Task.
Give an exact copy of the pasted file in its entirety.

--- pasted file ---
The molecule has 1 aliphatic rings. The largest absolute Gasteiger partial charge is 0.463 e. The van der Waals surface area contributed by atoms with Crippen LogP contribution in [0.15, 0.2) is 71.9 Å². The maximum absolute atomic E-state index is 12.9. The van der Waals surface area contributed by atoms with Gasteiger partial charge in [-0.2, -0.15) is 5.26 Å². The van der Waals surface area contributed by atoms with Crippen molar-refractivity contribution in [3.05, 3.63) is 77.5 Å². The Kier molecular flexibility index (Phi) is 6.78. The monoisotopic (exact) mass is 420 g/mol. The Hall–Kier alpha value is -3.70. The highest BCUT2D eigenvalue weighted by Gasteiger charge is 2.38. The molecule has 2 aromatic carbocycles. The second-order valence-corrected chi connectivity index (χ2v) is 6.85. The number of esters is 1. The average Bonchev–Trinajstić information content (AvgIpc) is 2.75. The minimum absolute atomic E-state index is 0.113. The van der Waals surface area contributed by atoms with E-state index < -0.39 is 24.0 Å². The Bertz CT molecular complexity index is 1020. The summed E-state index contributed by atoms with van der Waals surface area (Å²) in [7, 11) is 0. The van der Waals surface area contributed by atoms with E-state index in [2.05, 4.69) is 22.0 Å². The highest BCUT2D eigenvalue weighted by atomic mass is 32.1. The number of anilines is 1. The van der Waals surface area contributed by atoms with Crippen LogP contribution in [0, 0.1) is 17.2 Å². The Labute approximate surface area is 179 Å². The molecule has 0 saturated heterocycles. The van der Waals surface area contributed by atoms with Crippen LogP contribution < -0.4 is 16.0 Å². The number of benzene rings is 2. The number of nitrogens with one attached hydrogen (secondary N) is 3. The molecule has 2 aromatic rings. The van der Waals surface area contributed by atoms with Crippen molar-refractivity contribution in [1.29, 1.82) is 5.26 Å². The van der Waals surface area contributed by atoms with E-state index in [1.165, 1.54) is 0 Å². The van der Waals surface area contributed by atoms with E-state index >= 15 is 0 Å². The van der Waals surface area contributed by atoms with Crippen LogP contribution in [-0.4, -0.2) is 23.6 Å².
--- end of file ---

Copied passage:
The molecule has 1 aliphatic rings. The largest absolute Gasteiger partial charge is 0.463 e. The van der Waals surface area contributed by atoms with Crippen LogP contribution in [0.15, 0.2) is 71.9 Å². The maximum absolute atomic E-state index is 12.9. The van der Waals surface area contributed by atoms with Gasteiger partial charge in [-0.2, -0.15) is 5.26 Å². The van der Waals surface area contributed by atoms with Crippen molar-refractivity contribution in [3.05, 3.63) is 77.5 Å². The Kier molecular flexibility index (Phi) is 6.78. The monoisotopic (exact) mass is 420 g/mol. The Hall–Kier alpha value is -3.70. The highest BCUT2D eigenvalue weighted by Gasteiger charge is 2.38. The molecule has 2 aromatic carbocycles. The second-order valence-corrected chi connectivity index (χ2v) is 6.85. The number of esters is 1. The average Bonchev–Trinajstić information content (AvgIpc) is 2.75. The minimum absolute atomic E-state index is 0.113. The van der Waals surface area contributed by atoms with E-state index < -0.39 is 24.0 Å². The Bertz CT molecular complexity index is 1020. The summed E-state index contributed by atoms with van der Waals surface area (Å²) in [7, 11) is 0. The van der Waals surface area contributed by atoms with E-state index in [2.05, 4.69) is 22.0 Å². The highest BCUT2D eigenvalue weighted by atomic mass is 32.1. The number of anilines is 1. The van der Waals surface area contributed by atoms with Crippen LogP contribution in [0, 0.1) is 17.2 Å². The Labute approximate surface area is 179 Å². The molecule has 0 saturated heterocycles. The van der Waals surface area contributed by atoms with Crippen LogP contribution < -0.4 is 16.0 Å². The number of benzene rings is 2. The number of nitrogens with one attached hydrogen (secondary N) is 3. The molecule has 2 aromatic rings. The van der Waals surface area contributed by atoms with Crippen molar-refractivity contribution in [1.29, 1.82) is 5.26 Å². The van der Waals surface area contributed by atoms with E-state index in [1.165, 1.54) is 0 Å². The van der Waals surface area contributed by atoms with E-state index >= 15 is 0 Å². The van der Waals surface area contributed by atoms with Crippen LogP contribution in [-0.4, -0.2) is 23.6 Å².